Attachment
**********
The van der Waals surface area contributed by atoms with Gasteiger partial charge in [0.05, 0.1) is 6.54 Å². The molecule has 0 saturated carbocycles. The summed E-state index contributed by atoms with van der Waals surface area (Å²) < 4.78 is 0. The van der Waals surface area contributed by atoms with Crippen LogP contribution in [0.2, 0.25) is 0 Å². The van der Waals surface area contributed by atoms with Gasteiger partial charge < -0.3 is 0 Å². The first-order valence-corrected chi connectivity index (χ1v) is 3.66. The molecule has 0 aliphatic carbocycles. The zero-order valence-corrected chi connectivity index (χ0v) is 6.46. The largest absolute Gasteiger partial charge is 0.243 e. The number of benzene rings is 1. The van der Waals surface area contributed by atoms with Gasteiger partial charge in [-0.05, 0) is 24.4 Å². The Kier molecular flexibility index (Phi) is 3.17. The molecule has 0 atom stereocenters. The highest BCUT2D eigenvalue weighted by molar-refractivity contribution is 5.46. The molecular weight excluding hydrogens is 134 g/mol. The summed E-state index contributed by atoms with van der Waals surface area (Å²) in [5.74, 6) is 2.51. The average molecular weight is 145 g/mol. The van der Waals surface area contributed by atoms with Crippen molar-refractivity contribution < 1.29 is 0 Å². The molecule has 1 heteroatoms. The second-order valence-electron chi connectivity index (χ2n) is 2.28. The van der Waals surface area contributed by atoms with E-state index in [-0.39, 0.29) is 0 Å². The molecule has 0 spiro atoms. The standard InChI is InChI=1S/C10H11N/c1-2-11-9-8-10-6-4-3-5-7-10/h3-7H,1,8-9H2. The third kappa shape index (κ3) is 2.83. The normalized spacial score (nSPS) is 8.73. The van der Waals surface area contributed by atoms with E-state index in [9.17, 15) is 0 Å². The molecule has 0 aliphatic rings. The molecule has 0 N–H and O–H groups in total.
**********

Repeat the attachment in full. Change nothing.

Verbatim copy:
The van der Waals surface area contributed by atoms with Gasteiger partial charge in [0.05, 0.1) is 6.54 Å². The molecule has 0 saturated carbocycles. The summed E-state index contributed by atoms with van der Waals surface area (Å²) < 4.78 is 0. The van der Waals surface area contributed by atoms with Crippen LogP contribution in [0.2, 0.25) is 0 Å². The van der Waals surface area contributed by atoms with Gasteiger partial charge < -0.3 is 0 Å². The first-order valence-corrected chi connectivity index (χ1v) is 3.66. The molecule has 0 aliphatic carbocycles. The zero-order valence-corrected chi connectivity index (χ0v) is 6.46. The largest absolute Gasteiger partial charge is 0.243 e. The number of benzene rings is 1. The van der Waals surface area contributed by atoms with Gasteiger partial charge in [-0.05, 0) is 24.4 Å². The Kier molecular flexibility index (Phi) is 3.17. The molecule has 0 atom stereocenters. The highest BCUT2D eigenvalue weighted by molar-refractivity contribution is 5.46. The molecular weight excluding hydrogens is 134 g/mol. The summed E-state index contributed by atoms with van der Waals surface area (Å²) in [5.74, 6) is 2.51. The average molecular weight is 145 g/mol. The van der Waals surface area contributed by atoms with Crippen molar-refractivity contribution < 1.29 is 0 Å². The molecule has 1 heteroatoms. The second-order valence-electron chi connectivity index (χ2n) is 2.28. The van der Waals surface area contributed by atoms with E-state index in [-0.39, 0.29) is 0 Å². The molecule has 0 spiro atoms. The standard InChI is InChI=1S/C10H11N/c1-2-11-9-8-10-6-4-3-5-7-10/h3-7H,1,8-9H2. The third kappa shape index (κ3) is 2.83. The normalized spacial score (nSPS) is 8.73. The van der Waals surface area contributed by atoms with E-state index in [9.17, 15) is 0 Å². The molecule has 0 aliphatic rings. The molecule has 0 N–H and O–H groups in total.